Thursday, September 3, 2015

Reader mailbag: Can my landlord legally convert a 1-bedroom apartment into a 3-bedroom unit?

An EVG reader asked the following …

The landlord of my small, rent-stabilized building just converted a one bedroom into a three bedroom/two bath unit and put it on the market for $5,900 a month — probably from less than $1,000 a month.

Is this huge jump legal?

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Previously on EV Grieve:
Reader mailbag: Places to eat that have that old East Village vibe (45 comments)

Reader mailbag: What do I do about my new neighbors who smoke pot all the time? (52 comments)

Reader mailbag: Where is a good place to get a cup of coffee in the East Village before 6 a.m.? (25 comments)

Reader mailbag: What has happened to the Cooper Station Post Office? (41 comments)

Reader mailbag: Can the landlord 'drill' the lock to gain access to my apartment for simple repairs? (15 comments)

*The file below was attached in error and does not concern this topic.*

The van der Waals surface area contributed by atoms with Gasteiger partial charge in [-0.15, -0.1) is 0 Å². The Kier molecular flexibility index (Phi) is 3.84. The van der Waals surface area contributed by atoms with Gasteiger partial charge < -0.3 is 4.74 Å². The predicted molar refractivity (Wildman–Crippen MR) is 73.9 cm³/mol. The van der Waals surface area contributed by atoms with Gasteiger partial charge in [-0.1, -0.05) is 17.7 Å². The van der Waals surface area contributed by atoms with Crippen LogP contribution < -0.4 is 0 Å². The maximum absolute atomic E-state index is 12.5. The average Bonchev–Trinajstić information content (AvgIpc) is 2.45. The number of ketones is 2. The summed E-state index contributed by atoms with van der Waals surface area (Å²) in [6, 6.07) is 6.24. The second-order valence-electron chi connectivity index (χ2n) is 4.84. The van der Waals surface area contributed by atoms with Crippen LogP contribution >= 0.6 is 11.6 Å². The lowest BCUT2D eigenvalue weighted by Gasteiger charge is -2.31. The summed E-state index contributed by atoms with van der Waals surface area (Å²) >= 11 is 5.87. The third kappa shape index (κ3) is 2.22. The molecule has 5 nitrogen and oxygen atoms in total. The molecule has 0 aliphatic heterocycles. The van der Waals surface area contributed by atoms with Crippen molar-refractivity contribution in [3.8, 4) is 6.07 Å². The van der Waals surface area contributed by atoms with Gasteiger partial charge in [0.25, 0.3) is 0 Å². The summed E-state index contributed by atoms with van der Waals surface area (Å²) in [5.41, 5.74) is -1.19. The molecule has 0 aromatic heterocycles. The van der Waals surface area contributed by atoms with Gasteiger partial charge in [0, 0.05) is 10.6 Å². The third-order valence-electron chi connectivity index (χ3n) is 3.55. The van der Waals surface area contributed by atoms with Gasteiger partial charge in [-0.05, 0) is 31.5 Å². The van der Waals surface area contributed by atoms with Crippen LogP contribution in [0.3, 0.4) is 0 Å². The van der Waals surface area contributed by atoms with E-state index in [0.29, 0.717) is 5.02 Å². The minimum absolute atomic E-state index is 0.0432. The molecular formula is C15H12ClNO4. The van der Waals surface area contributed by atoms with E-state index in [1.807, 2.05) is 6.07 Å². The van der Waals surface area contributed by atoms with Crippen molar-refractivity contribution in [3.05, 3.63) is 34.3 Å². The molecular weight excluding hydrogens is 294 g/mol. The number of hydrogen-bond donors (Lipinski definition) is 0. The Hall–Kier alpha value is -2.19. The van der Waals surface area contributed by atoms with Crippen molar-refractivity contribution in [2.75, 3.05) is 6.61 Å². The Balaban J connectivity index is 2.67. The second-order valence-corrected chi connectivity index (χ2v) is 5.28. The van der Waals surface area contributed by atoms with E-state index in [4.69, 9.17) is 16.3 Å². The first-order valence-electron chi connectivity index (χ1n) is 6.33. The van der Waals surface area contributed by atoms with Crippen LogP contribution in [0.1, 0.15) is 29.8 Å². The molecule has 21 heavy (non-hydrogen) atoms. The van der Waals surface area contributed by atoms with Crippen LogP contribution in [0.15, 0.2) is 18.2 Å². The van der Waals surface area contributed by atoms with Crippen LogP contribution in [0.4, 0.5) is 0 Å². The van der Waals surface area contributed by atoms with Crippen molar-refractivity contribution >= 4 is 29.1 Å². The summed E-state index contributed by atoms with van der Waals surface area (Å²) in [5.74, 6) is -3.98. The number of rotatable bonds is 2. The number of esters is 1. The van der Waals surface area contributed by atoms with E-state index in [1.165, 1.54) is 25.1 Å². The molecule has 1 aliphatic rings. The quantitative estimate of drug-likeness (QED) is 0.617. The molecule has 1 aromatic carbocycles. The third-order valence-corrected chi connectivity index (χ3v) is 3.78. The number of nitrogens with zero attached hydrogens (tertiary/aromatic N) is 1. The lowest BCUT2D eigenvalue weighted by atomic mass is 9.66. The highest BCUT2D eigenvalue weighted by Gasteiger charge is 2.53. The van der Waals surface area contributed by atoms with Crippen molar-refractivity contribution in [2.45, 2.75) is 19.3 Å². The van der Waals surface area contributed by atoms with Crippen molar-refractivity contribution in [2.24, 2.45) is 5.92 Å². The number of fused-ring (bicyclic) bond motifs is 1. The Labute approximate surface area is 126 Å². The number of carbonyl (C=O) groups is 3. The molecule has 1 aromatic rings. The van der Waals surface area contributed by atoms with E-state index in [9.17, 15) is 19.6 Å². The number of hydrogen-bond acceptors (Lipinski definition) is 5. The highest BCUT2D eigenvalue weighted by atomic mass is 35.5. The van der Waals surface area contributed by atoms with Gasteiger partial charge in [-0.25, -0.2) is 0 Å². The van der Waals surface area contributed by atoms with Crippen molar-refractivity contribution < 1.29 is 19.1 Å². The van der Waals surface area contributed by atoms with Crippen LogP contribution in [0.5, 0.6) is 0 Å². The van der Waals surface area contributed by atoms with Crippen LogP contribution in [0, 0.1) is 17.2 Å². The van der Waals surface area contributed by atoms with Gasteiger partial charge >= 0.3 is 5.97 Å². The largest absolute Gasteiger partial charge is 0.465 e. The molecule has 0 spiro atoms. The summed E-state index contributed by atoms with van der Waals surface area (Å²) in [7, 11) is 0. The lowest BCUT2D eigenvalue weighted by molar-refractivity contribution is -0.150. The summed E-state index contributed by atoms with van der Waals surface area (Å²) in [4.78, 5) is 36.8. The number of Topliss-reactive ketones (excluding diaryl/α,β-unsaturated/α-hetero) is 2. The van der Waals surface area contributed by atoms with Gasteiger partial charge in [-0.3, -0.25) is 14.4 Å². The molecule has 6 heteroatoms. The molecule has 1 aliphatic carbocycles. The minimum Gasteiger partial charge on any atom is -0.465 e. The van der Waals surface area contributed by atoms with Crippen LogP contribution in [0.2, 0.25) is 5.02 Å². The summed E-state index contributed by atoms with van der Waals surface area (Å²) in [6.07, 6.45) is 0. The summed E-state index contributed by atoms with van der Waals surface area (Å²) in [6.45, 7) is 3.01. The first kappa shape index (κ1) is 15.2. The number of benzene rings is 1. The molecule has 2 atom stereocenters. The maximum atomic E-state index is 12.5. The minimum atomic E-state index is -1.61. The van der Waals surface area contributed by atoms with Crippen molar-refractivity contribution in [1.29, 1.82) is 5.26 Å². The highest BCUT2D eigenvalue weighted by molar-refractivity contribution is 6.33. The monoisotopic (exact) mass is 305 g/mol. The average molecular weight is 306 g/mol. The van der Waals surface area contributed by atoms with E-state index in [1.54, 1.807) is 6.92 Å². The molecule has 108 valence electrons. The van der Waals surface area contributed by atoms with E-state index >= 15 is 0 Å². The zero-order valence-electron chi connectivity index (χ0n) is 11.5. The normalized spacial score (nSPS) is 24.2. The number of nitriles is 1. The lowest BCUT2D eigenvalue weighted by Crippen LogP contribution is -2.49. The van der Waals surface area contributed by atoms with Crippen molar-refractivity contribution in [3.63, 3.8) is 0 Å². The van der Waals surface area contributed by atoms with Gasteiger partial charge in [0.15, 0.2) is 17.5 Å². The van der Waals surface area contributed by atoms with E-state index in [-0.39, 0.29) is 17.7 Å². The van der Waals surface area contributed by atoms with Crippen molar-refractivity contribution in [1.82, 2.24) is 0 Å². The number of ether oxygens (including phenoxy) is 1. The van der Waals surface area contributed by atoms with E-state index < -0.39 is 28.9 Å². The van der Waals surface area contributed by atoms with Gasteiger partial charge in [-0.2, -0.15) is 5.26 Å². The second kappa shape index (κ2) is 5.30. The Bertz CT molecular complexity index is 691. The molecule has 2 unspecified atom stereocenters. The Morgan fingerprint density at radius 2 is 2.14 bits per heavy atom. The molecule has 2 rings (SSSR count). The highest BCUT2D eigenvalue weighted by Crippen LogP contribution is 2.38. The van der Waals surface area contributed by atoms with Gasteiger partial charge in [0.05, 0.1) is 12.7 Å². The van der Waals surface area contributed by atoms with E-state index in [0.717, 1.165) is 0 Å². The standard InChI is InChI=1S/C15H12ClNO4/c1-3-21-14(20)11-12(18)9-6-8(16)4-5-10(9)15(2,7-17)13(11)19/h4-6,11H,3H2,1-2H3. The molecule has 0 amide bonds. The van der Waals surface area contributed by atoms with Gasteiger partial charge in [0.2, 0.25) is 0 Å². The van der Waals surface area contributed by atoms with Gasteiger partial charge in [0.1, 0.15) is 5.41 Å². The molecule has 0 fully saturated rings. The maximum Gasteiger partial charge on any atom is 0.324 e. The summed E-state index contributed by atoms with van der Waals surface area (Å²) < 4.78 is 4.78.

Reader mailbag: Should we receive a rent abatement for having sporadic heat and hot water?

Reader mailbag: How often does your mail get delivered?

Reader mailbag: Where can I get my Mac fixed now?

Random photo found on the Internet

16 comments:

Anonymous said...

Chances are, assuming the apartment was stabilized prior to the vacancy and was vacated legally, that the vacancy increase plus the % of the cost to 'upgrade' the apartment pushed the legal rent over the $2700 required to deregulate it. That's why a vacancy of a regulated apartment is so valuable to a landlord - it pretty much guarantees the opportunity to deregulate it.

On a side note - How can a 'WC' (wash closet) be a wash closet if there is no place to wash? Do they wash their hands in the toilet after using it?

Anonymous said...

WC is actally water closet.

Larry Craig said...

That w/c won't work for me due to my wide stance.

blue glass said...

depends on a lot of things
is there s certificate of occupancy and what does it state?
were plans filed and approved by the dept of buildings for new walls?
new plumbing (not new fixtures) require an approved permit.
there is a minimum of square footage necessary per person.
find the block and lot number for the building and see what you can discover on the internet.